EPA study links fracking to groundwater pollution


The U.S. Environmental Protection Agency (EPA) has released
data indicating that groundwater can be contaminated by hydraulic fracturing,
or “fracking.”

The EPA released a draft analysis of data from its
three-year Pavillion, Wyo., groundwater investigation on Dec. 8. The EPA began
investigating the private drinking water wells to address Pavillion residents’
concerns about the quality of their water and the hydraulic fracturing practices
in the area.

The study shows that groundwater sampled in the aquifer
where fracking is taking place contains synthetic chemicals such as glycols and
alcohols associated with gas production and fracking, benzene concentrations
well above Safe Drinking Water Act standards and high methane levels, according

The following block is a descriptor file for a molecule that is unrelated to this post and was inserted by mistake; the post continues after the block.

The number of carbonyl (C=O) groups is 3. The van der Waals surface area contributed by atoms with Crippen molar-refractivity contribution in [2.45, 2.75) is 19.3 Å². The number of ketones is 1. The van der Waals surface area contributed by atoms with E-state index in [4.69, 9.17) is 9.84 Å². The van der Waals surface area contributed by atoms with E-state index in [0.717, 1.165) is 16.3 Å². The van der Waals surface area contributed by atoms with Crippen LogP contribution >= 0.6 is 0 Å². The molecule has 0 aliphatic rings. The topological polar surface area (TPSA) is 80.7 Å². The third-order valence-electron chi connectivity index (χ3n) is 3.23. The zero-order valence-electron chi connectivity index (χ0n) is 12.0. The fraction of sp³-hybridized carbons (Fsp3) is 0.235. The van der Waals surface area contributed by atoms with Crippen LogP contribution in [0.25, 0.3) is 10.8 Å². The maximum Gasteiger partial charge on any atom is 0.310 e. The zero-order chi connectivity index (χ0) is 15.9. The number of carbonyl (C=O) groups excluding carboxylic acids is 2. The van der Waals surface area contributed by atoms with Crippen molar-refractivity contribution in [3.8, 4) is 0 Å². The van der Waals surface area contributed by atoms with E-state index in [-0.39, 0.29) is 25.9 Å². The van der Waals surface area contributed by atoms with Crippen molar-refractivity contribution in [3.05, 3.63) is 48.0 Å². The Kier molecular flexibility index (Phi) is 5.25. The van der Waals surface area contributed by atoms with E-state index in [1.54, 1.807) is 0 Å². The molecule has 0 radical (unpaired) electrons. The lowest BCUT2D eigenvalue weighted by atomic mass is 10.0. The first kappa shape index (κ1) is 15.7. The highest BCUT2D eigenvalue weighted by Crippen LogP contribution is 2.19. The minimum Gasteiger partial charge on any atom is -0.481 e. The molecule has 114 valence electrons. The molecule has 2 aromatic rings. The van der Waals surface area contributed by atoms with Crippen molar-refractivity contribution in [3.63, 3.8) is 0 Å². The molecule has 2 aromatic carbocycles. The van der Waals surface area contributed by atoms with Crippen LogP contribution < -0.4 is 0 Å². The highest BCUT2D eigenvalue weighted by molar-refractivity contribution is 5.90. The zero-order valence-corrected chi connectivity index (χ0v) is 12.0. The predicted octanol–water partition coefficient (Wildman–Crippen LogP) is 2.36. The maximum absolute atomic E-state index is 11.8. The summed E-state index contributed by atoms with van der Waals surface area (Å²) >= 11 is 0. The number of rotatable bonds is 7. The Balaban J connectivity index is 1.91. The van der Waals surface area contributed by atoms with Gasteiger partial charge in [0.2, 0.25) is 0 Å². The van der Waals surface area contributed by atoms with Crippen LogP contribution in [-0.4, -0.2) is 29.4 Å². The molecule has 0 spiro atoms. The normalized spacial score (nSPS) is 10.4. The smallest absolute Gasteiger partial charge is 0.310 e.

to an EPA news release. The aquifer in Pavillion is located close to the
private drinking wells, which may affect the safety of drinking water over
time, the release states.

The EPA is releasing its findings to the public and will
submit them to an independent scientific review panel for analysis.

“EPA’s highest priority remains ensuring that Pavillion
residents have access to safe drinking water,” Jim Martin, EPA’s regional
administrator in Denver, said in the release. “We will continue to work
cooperatively with the state, tribes, Encana and the community to secure
long-term drinking water solutions. We look forward to having these findings in
the draft report informed by a transparent and public review process. In
consultation with the tribes, EPA will also work with the state on additional
investigation of the Pavillion field.”

The EPA has begun a separate national study on the potential
impacts of fracking on drinking water resources, at the direction of Congress.

For more information on EPA’s Pavillion groundwater
investigation, visit www.epa.gov/region8/superfund/wy/pavillion/index.html.